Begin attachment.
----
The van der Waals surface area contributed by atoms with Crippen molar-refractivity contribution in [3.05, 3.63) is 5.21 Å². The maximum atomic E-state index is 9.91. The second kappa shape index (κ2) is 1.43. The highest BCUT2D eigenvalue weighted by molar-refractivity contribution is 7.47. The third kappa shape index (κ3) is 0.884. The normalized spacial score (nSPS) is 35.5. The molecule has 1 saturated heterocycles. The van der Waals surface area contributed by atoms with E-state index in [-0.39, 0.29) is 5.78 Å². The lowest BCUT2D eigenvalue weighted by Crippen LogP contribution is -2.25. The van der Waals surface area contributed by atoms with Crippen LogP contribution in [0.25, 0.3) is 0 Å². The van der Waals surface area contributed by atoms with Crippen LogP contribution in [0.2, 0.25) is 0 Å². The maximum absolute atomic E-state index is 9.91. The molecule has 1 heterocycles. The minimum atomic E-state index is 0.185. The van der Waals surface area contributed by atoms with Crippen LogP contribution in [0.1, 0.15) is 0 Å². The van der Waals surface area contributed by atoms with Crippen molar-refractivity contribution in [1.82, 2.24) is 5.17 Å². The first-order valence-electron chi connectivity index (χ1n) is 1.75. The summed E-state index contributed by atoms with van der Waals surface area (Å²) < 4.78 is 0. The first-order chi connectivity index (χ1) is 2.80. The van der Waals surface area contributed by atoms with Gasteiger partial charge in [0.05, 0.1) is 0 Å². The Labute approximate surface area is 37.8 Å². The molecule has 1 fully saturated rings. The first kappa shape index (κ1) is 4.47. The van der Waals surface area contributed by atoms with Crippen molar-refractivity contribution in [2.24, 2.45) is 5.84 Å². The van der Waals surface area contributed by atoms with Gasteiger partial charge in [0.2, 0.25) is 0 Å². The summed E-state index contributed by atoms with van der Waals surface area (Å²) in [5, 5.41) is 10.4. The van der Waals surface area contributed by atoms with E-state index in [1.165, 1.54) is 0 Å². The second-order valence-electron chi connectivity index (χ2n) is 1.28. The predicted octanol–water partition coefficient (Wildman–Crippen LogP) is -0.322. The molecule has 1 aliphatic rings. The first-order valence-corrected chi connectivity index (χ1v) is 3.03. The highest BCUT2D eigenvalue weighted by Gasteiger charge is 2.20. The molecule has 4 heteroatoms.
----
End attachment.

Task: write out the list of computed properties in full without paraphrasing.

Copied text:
The van der Waals surface area contributed by atoms with Crippen molar-refractivity contribution in [3.05, 3.63) is 5.21 Å². The maximum atomic E-state index is 9.91. The second kappa shape index (κ2) is 1.43. The highest BCUT2D eigenvalue weighted by molar-refractivity contribution is 7.47. The third kappa shape index (κ3) is 0.884. The normalized spacial score (nSPS) is 35.5. The molecule has 1 saturated heterocycles. The van der Waals surface area contributed by atoms with E-state index in [-0.39, 0.29) is 5.78 Å². The lowest BCUT2D eigenvalue weighted by Crippen LogP contribution is -2.25. The van der Waals surface area contributed by atoms with Crippen LogP contribution in [0.25, 0.3) is 0 Å². The van der Waals surface area contributed by atoms with Crippen LogP contribution in [0.2, 0.25) is 0 Å². The maximum absolute atomic E-state index is 9.91. The molecule has 1 heterocycles. The minimum atomic E-state index is 0.185. The van der Waals surface area contributed by atoms with Crippen LogP contribution in [0.1, 0.15) is 0 Å². The van der Waals surface area contributed by atoms with Crippen molar-refractivity contribution in [1.82, 2.24) is 5.17 Å². The first-order valence-electron chi connectivity index (χ1n) is 1.75. The summed E-state index contributed by atoms with van der Waals surface area (Å²) < 4.78 is 0. The first-order chi connectivity index (χ1) is 2.80. The van der Waals surface area contributed by atoms with Gasteiger partial charge in [0.05, 0.1) is 0 Å². The Labute approximate surface area is 37.8 Å². The molecule has 1 fully saturated rings. The first kappa shape index (κ1) is 4.47. The van der Waals surface area contributed by atoms with Crippen molar-refractivity contribution in [2.24, 2.45) is 5.84 Å². The van der Waals surface area contributed by atoms with Gasteiger partial charge in [0.2, 0.25) is 0 Å². The summed E-state index contributed by atoms with van der Waals surface area (Å²) in [5, 5.41) is 10.4. The van der Waals surface area contributed by atoms with E-state index in [1.165, 1.54) is 0 Å². The second-order valence-electron chi connectivity index (χ2n) is 1.28. The predicted octanol–water partition coefficient (Wildman–Crippen LogP) is -0.322. The molecule has 1 aliphatic rings. The first-order valence-corrected chi connectivity index (χ1v) is 3.03. The highest BCUT2D eigenvalue weighted by Gasteiger charge is 2.20. The molecule has 4 heteroatoms.